Al-Azhar maintains that Islam is a religion of peace, yet is ambiguous in condemning ISIS, all the while using its religious authority to ban a much needed and overdue conversation not only in Egypt but all over the Muslim world. Is it just me or is there something bewilderingly wrong with this picture?
The public discussion about the causes of violent extremism has focused mainly on the socioeconomic and political conditions that exist in Arab countries. But we must also carefully consider how the events in the wake of World Wars I and II have impacted the psychological disposition of the Arab population throughout the Middle East.
The failure of last year's election to achieve political unity in Libya was most evident when Fajr Libya, or "Libya Dawn" -- a diverse coalition of armed groups that includes an array of Islamist militias -- rejected the election's outcome and seized control of Tripoli.
Mwazna is the brainchild of two young Egyptians: Internet entrepreneur and part-time hacker Amr Sobhy and data scientist Tarek Amr. Armed with facts they want to make Egyptian politics more open and discussion more informed.
It is very bewildering, albeit horrifyingly fascinating, to watch American politicians jockey and posture for war with Iran.
The Old Testament has two different commands for using what are called phylacteries (Hebrew, tefillin): one in Deuteronomy, the other in Exodus.
Modern digital mapping tools have transformed the potential of maps in urban development, allowing us to produce more detailed and sophisticated visualizations of cities. As access to these tools continues to expand, the resulting maps grow even richer.
I kneel in a sort of gasping awe as I read the words of the Kellogg-Briand Pact, a treaty signed in 1928 - by the United States, France, Germany, Great Britain, Japan and ultimately by every country that then existed. The treaty... outlaws war.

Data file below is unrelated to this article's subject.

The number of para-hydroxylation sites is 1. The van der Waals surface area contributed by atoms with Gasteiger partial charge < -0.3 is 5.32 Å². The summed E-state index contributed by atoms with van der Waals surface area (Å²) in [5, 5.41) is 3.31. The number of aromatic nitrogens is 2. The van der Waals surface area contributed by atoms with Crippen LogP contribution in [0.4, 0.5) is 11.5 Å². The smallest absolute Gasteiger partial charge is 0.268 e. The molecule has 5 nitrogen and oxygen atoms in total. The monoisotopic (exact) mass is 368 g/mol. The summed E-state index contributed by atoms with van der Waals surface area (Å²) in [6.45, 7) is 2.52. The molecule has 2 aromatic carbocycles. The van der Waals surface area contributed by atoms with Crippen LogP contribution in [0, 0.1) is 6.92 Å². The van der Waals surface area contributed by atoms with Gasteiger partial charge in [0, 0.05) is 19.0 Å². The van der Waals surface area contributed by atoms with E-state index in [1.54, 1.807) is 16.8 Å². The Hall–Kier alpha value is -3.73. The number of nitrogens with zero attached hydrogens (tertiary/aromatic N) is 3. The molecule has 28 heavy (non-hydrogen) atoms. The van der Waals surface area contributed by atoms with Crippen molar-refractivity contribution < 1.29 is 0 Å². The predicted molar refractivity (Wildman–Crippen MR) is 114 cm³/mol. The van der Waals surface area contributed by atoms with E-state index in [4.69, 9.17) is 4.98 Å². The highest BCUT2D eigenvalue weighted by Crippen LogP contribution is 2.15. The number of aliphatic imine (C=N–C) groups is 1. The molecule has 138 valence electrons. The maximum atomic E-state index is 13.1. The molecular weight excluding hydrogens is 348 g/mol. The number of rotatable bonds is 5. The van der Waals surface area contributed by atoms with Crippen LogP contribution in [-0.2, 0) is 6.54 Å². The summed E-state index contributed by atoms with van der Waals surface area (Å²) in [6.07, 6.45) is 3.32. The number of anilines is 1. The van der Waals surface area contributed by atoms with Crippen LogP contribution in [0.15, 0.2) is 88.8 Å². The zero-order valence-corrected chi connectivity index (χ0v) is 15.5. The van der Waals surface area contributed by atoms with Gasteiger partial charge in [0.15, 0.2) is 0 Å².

Passover is a story of the victory of the powerless over the powerful, the slave over the master. Given the context, it's natural that seder table talk often turns political. But arguments that turn hostile aren't liberating. They are stifling.
How low will the Egyptian government go in silencing the voices of its citizens and its human rights activists? Last week, it went even lower than thought possible. In what amounted to a judicial masquerade, the Egyptian government suddenly decided to prosecute one of the world's most active and effective human rights defenders, Azza Soliman, for denouncing police brutality.
So we have yet another crisis in a little-known place to worry about. The difference is that, with this one, it's not hard at all to see how it could trigger a regional conflagration.
There is little sign that America's key allies in this fight are paying attention to all of the elements of President Obama's multifaceted approach to countering violent extremism. The forthcoming Arab Summit will further expose these differences. That can only undermine the effectiveness of multilateral cooperation against ISIL.
Libya's collapse has been almost total. Alas, the consequences will linger for years if not decades. When war-happy politicians, including Hillary Clinton and her gaggle of Republican rivals, next stand before America, voters should hold these pitiful policymakers accountable for the disaster they created in Libya.
Just think about the supreme irony unfolding in war-torn Yemen -- Exhibit A of what I would charitably call "Kerry compartmentalization." While feve...
I grew up hearing stories of how my grandparents survived the Armenian Genocide. Of how my grandfather hid in a haystack for more than forty days while his father and brother were taken away, never to be seen or heard from again.
An Egyptian prosecutor has set the stage for the banning of a group of hard-core, militant soccer fans by charging them with accepting money and explosives from the outlawed Muslim Brotherhood to stage last month's Cairo football riot in which 22 people were killed.